How Perfume Is Made

A few squirts of perfume can make anyone feel good and leave a lasting impression on others. People wear perfume for a variety of reasons: Some say it boosts confidence, some find it seductive and arousing, and some think it alters moods and memories. Today, the average bottle of perfume contains tens to hundreds of ingredients, many of which are synthetic. This makes finding the right one a daunting task. The perfect scent can be a matter of personal preference and could depend on the weather, your day’s vibe and even the mood you’re in at any given moment.

Fragrances have been around for thousands of years and were originally meant to emulate the pleasant smells of plants and animals. Ancient perfumers pressed, distilled, steamed and burned herbs, flowers and scented woods to create odour-evoking substances. The earliest perfumes also included animal secretions, such as musk from musk deer glands and ambergris (petrified sperm whale vomit). Modern synthetic fragrances are now used in place of these natural ingredients.

Today, a typical perfume contains a combination of a top note (the refreshing and volatile odour that is perceived at first), a middle note that adds full character and provides depth, and a base note, which is a long-lasting, rich odour and the main component of most perfumes. Perfumes are categorized by their dominant odours and can be placed in groups, such as floral (jasmine, rose and lily of the valley), oriental (cinnamon, cloves, nutmeg and vetiver) or woody (cedarwood, sandalwood and moss).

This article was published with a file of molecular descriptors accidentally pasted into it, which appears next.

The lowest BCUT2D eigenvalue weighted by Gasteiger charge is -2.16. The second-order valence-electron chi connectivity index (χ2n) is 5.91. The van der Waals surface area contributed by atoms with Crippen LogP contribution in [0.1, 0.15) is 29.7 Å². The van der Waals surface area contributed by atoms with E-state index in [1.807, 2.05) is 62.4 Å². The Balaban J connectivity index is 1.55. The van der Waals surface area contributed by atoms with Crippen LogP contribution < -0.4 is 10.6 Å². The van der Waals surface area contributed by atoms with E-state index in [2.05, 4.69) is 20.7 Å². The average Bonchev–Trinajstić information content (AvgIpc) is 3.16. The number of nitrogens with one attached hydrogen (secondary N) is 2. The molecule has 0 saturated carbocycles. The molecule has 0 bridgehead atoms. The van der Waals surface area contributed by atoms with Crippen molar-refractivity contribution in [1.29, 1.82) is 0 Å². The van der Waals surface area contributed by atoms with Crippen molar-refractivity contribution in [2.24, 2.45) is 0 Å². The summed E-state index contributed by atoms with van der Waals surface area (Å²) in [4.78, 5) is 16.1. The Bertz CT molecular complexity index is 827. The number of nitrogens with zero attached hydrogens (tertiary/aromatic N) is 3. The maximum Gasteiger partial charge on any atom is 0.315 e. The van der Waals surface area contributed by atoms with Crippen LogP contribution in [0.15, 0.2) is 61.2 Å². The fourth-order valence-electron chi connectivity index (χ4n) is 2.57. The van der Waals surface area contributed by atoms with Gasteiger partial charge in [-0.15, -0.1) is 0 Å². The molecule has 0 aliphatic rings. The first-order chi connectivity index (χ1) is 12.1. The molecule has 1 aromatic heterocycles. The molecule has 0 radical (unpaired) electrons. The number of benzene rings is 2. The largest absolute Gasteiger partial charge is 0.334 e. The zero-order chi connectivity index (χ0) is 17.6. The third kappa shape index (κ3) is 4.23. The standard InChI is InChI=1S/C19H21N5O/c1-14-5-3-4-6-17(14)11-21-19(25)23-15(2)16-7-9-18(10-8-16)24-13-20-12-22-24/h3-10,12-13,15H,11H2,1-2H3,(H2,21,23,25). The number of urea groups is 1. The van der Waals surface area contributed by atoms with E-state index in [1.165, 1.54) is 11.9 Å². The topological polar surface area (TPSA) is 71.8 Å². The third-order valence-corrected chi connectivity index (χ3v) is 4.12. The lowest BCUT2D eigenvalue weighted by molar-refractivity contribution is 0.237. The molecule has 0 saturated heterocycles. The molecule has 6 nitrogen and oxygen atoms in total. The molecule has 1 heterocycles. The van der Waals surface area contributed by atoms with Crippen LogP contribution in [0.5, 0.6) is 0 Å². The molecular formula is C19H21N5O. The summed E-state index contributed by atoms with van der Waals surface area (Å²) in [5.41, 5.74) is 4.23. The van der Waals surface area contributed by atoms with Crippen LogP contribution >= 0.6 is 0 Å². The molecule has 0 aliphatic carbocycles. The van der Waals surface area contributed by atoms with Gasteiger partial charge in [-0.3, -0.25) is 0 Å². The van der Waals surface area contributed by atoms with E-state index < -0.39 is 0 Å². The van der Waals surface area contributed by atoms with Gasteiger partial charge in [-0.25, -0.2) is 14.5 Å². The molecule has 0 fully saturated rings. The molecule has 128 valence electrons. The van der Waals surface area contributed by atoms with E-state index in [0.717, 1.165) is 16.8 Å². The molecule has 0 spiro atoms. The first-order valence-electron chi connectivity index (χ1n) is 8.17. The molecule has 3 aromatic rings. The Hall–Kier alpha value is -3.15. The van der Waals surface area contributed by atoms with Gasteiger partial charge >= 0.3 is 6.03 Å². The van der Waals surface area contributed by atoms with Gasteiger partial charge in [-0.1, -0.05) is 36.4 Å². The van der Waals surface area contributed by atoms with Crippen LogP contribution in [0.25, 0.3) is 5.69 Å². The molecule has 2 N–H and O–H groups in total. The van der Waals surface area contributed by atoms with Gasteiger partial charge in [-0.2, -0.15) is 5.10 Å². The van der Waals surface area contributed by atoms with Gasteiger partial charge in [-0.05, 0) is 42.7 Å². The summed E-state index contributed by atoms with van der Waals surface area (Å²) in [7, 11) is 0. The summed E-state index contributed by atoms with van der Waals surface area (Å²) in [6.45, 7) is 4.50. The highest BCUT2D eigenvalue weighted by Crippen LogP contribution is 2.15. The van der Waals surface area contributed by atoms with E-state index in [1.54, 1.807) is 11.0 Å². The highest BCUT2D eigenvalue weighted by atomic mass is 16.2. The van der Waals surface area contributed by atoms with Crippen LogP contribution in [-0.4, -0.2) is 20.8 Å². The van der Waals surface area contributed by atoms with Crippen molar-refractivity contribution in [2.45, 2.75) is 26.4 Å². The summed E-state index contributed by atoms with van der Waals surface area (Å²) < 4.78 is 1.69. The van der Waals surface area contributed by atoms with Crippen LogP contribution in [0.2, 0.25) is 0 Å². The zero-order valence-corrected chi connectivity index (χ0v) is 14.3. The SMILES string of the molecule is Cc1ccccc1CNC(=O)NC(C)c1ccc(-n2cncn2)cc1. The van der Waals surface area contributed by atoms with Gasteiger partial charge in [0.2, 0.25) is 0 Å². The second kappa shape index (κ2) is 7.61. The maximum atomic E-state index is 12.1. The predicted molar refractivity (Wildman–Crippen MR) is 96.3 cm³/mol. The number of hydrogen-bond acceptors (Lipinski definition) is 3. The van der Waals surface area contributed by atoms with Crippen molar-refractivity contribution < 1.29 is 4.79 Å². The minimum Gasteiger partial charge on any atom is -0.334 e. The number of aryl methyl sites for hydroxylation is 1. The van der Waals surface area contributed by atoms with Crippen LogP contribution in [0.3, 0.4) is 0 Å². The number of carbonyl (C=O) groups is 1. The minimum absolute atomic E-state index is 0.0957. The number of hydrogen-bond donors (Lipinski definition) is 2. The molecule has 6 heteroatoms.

Perfume briefs—the fragrance company’s instructions to the perfumer about what the fragrance should smell like—are often vague and artistic, such as “Give us the scent of a stroll through Palermo with lemon trees blooming over titanium raindrops.” The perfumer who interprets this request will create the best possible composition using a complex blend of raw materials.

The final perfume might include a mixture of natural and synthetic aroma chemicals, which are usually grouped according to their structural groupings, such as alcohols, esters, aldehydes and terpenes. The perfume may also contain fixatives, natural or synthetic substances that reduce the evaporation rate of perfume oils and increase their perceived intensity. Finally, the perfumer might use a solvent to help the perfume dissolve in the skin and disperse evenly.

Perfumes are sold in a range of sizes and price points, from $0.37 mini sprays to 3.4-ounce bottles costing more than $40. There are even special gift sets that include several different versions of the same scent, as well as smaller travel-sized bottles and a vanity box to make it easy to keep your favorite perfume at hand.